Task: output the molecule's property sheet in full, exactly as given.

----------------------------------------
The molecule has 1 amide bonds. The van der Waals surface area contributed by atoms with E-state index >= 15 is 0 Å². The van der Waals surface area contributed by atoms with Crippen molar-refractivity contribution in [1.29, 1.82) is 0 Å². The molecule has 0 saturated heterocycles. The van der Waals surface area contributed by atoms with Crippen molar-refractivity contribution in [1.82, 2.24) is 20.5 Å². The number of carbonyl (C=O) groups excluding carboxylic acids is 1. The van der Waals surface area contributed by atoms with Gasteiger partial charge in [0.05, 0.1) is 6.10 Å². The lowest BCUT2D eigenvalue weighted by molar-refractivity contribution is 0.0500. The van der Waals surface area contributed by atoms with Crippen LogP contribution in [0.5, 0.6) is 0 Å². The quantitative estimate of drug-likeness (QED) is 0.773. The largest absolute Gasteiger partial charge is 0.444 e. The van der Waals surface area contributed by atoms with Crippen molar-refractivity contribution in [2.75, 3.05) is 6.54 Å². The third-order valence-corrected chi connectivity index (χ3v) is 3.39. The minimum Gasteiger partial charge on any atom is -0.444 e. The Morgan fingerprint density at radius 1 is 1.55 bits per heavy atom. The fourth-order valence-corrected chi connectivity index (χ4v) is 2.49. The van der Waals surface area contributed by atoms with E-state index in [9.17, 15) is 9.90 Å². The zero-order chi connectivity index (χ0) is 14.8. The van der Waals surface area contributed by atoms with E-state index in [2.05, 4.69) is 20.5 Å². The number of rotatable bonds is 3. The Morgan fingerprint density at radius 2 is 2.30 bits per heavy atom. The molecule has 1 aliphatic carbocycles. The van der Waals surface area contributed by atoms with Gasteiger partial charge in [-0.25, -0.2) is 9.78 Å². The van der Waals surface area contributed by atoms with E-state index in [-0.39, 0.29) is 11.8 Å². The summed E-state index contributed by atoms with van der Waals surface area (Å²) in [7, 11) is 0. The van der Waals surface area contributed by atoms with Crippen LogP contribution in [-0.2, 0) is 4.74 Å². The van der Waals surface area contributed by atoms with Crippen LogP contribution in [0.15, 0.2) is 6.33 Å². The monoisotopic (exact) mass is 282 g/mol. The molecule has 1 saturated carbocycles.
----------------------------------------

The molecule has 1 amide bonds. The van der Waals surface area contributed by atoms with E-state index >= 15 is 0 Å². The van der Waals surface area contributed by atoms with Crippen molar-refractivity contribution in [1.29, 1.82) is 0 Å². The molecule has 0 saturated heterocycles. The van der Waals surface area contributed by atoms with Crippen molar-refractivity contribution in [1.82, 2.24) is 20.5 Å². The number of carbonyl (C=O) groups excluding carboxylic acids is 1. The van der Waals surface area contributed by atoms with Gasteiger partial charge in [0.05, 0.1) is 6.10 Å². The lowest BCUT2D eigenvalue weighted by molar-refractivity contribution is 0.0500. The van der Waals surface area contributed by atoms with Crippen LogP contribution in [0.5, 0.6) is 0 Å². The quantitative estimate of drug-likeness (QED) is 0.773. The largest absolute Gasteiger partial charge is 0.444 e. The van der Waals surface area contributed by atoms with Crippen molar-refractivity contribution in [2.75, 3.05) is 6.54 Å². The third-order valence-corrected chi connectivity index (χ3v) is 3.39. The minimum Gasteiger partial charge on any atom is -0.444 e. The Morgan fingerprint density at radius 1 is 1.55 bits per heavy atom. The fourth-order valence-corrected chi connectivity index (χ4v) is 2.49. The van der Waals surface area contributed by atoms with E-state index in [9.17, 15) is 9.90 Å². The zero-order chi connectivity index (χ0) is 14.8. The van der Waals surface area contributed by atoms with E-state index in [2.05, 4.69) is 20.5 Å². The number of rotatable bonds is 3. The Morgan fingerprint density at radius 2 is 2.30 bits per heavy atom. The molecule has 1 aliphatic carbocycles. The van der Waals surface area contributed by atoms with Gasteiger partial charge in [-0.25, -0.2) is 9.78 Å². The van der Waals surface area contributed by atoms with E-state index in [-0.39, 0.29) is 11.8 Å². The summed E-state index contributed by atoms with van der Waals surface area (Å²) in [7, 11) is 0. The van der Waals surface area contributed by atoms with Crippen LogP contribution in [-0.2, 0) is 4.74 Å². The van der Waals surface area contributed by atoms with Crippen LogP contribution in [0.15, 0.2) is 6.33 Å². The monoisotopic (exact) mass is 282 g/mol. The molecule has 1 saturated carbocycles.